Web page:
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Author Topic: The West  (Read 791 times)
morgieb
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« on: July 22, 2012, 02:25:59 am »
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How come the West moved so far to the right post New Deal?
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bgwah
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« Reply #1 on: July 22, 2012, 02:41:16 am »
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Environmentalism isn't terribly popular in parts of the West, and is often blamed for an area's poor economy (sometimes rightfully so, though often not). Also, they like guns.
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ottermax
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« Reply #2 on: July 22, 2012, 03:34:00 am »
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When was the West on the left? Parts of the West have been progressive for a long time, although those who dominate power have changed. Progressive changes like women's suffrage, recall elections, and other reforms originated in the West.

What has changed is migration.

The West was once much less populated. Nevada, Montana, and many other states were mostly rural or mining related populations. Miners tended to be unionized, thus quite left-wing. Other industries like shipbuilding on the coast also have been more unionized and leftist.

However, things changed after the New Deal and WWII I think.
California saw a population explosion and many lower income workers started populating the region. Also seen in other areas during WWII with military-industrial complexes.
Migration increased numbers of Evangelical Christians in the Mountain West, while the Mormon population has steadily grown over the past decades. Populism died out as certain issues became less important for winning elections like abortion.

I think the environment piece plays a little into it. But in general I think there is a larger concern in the West of government intrusion and taxation. One thing I realized is that in Eastern Washington, which is far more rural, a tax on gas or income has a larger impact because cost of living is lower. Since cost of living is lower, incomes are lower, and any consumption taxes also have a larger impact both because more is consumed, and prices don't drastically change for certain goods like gas. Many people in the West have to be self-reliant because of geography, and government makes that difficult even if it's necessary.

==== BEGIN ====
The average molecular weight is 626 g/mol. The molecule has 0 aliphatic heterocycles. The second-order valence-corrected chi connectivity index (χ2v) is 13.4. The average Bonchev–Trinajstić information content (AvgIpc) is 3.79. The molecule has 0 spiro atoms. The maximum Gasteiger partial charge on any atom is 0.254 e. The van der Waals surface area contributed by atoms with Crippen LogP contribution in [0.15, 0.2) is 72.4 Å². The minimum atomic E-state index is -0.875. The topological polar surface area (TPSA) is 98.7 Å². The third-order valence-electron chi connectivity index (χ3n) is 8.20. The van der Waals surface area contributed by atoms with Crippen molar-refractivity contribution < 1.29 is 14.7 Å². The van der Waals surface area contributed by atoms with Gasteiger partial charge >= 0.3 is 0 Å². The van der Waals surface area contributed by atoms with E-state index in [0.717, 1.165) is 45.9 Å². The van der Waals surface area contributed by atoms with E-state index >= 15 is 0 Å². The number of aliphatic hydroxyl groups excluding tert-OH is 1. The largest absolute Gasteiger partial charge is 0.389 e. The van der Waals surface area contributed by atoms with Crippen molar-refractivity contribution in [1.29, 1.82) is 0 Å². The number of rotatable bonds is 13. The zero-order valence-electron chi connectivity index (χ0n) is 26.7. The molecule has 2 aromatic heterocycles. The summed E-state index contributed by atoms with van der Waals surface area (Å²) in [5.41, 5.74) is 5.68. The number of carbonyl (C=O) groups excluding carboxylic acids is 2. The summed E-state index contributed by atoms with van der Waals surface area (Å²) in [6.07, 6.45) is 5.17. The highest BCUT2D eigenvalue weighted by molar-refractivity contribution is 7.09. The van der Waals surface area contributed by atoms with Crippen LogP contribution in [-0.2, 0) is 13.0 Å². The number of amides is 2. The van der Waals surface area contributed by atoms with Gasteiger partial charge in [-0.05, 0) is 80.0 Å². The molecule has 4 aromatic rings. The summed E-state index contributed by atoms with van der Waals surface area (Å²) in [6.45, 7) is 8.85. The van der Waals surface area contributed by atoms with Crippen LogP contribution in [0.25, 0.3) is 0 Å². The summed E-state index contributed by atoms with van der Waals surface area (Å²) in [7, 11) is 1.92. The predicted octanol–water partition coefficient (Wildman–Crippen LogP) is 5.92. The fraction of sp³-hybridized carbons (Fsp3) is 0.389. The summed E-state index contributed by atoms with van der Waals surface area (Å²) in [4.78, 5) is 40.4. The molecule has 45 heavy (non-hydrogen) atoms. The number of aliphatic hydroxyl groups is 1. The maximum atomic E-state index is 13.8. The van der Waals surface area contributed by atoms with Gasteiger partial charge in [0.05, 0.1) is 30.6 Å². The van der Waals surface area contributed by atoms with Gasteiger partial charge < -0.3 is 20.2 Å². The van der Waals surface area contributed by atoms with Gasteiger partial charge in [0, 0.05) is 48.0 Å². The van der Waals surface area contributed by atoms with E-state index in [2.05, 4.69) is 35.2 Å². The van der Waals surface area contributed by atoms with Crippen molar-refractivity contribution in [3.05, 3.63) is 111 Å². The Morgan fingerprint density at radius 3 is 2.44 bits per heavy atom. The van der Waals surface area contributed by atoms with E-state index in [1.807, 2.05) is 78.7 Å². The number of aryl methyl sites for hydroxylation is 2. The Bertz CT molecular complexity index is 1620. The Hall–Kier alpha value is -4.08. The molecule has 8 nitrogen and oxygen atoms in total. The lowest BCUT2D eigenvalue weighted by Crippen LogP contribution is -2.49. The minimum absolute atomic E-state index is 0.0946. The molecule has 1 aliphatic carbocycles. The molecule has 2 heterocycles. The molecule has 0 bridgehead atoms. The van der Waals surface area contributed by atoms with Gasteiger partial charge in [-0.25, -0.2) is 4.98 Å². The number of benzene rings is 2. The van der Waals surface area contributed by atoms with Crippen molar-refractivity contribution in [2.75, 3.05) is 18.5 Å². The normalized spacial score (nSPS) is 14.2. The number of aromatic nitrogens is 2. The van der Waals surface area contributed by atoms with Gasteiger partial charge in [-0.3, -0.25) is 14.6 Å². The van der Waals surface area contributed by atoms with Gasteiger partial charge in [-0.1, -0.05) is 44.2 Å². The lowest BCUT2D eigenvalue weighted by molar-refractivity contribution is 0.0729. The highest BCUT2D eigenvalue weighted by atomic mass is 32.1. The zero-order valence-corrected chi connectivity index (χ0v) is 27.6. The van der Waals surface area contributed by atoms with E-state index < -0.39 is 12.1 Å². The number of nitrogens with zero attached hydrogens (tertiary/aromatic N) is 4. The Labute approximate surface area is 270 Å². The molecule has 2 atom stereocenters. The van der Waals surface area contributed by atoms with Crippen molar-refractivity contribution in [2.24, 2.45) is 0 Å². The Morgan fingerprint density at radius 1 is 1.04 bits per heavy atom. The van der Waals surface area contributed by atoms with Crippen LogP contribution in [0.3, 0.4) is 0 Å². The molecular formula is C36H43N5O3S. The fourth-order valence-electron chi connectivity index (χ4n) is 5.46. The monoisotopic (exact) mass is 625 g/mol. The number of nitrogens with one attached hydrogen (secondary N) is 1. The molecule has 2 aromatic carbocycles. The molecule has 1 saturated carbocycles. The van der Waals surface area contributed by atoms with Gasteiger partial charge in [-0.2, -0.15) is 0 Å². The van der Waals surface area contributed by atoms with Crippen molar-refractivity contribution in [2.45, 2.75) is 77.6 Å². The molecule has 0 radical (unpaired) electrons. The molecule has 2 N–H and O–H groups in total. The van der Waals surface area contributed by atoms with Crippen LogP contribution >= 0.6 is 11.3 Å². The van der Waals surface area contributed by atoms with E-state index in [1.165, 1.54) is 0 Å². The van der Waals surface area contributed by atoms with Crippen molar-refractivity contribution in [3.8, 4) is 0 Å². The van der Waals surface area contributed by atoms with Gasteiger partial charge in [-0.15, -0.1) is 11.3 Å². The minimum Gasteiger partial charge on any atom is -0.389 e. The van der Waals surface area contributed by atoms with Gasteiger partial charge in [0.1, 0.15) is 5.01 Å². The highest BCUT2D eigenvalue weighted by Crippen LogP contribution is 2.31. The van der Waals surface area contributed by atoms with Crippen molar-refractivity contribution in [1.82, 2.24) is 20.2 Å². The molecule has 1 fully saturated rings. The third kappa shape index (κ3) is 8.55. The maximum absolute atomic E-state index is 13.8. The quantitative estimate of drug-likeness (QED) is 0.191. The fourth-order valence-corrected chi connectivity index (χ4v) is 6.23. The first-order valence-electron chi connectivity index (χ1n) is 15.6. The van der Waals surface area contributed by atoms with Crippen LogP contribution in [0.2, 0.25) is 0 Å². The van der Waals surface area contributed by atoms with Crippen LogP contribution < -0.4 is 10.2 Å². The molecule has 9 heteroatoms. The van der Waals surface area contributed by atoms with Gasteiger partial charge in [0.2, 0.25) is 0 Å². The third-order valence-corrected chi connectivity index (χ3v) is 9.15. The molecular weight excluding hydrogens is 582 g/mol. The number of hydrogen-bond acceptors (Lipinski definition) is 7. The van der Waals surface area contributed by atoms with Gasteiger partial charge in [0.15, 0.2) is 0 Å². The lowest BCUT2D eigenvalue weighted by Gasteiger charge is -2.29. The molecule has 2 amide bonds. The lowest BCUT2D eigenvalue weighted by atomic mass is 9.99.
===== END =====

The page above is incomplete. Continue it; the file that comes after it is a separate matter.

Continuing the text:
But I don't think the environment issues provides a full picture. Very few people are really affected by big gov. policies, since surprisingly the West is one of the most urbanized/suburbanized areas of the country. Very few Westerners live in rural areas, although the election map of counties would suggest many.

Real power in the West lies overwhelmingly in California, which has become much more left-wing in the past two decades. If you asked me, as a whole, the West has seen a leftward tilt since the 50s overall, although some smaller states like Wyoming and Utah remain fairly conservative and look unlikely to change. Nevertheless, states that seemed to fit this pattern of consistent conservatism only a decade ago like Colorado or Nevada seem almost reliably left-wing and Democratic in recent years. I would argue that this is the influence of California-based migration and increasing Hispanic immigration, which is completely altering popular notions of the West.
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Dumbo